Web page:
Research Project

Achieving Togetherness in Ensemble Performance

People experience rewarding feelings of social connectedness or “togetherness” when playing music with others. What factors encourage or discourage feelings of togetherness? How does togetherness relate to coordination in sound, expressive body motion, and psychophysiological arousal? When ensemble members feel strongly together, is that feeling communicated to the audience?

This project investigates togetherness in music ensembles, and its behavioural and psychophysiological correlates, from performers’ and audiences’ perspectives. We consider how factors like empathic perspective-taking abilities and the opportunity to communicate visually influence performers’ coordination and experiences of togetherness. We also examine different aspects of ensemble performers’ coordination, including their sound, body motion, and breathing, to test whether these can reliably index togetherness and/or communicate togetherness to audience members.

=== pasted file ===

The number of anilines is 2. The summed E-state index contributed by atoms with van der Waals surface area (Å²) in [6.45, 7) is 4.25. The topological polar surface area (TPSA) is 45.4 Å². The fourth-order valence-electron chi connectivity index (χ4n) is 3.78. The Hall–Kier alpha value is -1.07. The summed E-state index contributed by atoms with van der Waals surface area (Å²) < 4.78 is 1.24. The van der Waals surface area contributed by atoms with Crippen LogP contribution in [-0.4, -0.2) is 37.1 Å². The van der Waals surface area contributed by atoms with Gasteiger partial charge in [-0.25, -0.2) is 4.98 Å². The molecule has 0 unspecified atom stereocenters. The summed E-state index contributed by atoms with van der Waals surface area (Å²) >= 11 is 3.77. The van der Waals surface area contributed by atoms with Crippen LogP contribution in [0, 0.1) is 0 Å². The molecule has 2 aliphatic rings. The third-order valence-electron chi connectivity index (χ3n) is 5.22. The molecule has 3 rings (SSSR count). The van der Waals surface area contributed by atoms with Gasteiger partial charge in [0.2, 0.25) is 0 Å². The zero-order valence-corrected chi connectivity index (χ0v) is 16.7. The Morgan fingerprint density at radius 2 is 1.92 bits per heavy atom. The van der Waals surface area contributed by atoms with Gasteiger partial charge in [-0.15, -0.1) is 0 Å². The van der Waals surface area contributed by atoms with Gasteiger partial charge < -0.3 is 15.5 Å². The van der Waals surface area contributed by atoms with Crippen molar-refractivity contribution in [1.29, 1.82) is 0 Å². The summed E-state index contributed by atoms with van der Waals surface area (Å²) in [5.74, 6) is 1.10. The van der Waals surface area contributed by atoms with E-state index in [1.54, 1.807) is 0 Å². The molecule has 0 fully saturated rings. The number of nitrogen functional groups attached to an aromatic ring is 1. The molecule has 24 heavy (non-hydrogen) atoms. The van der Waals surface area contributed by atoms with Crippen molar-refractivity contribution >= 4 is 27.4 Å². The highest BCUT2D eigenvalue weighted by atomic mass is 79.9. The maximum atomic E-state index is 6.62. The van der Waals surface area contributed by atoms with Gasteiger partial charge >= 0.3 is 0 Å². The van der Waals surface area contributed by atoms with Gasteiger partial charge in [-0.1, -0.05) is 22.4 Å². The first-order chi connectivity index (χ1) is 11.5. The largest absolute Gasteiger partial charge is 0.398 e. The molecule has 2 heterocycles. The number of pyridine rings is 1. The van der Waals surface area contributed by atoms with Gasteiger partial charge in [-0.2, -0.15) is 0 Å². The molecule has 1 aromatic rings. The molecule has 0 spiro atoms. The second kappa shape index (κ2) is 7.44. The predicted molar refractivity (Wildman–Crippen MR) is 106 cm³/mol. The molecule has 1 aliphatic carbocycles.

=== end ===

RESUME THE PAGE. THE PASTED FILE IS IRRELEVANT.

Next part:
The project includes a combination of performance and perception experiments. In performance experiments, multi-modal data are collected as skilled classical musicians perform in duos. These data include audio, motion capture, eye-tracking (gaze and pupillometry), breathing, and cardiac activity. In some cases, performers’ subjective ratings of togetherness are also collected.

The project takes an interdisciplinary approach, and combines and integrates insights and methods from different disciplines (performance science, psychology, computer science, acoustic engineering, cognitive science).

Read more about our different studies at the links below:

Audience judgments of togetherness in recorded duo performances

Interactive head motion in piano-singing duo performances

Cognitive effort and experiences of togetherness

Self-reported experiences of togetherness in music ensembles

Voice matching and choristers’ body motion

Respiratory organization during piano-singing duo performances

Breathing patterns during vocal imagery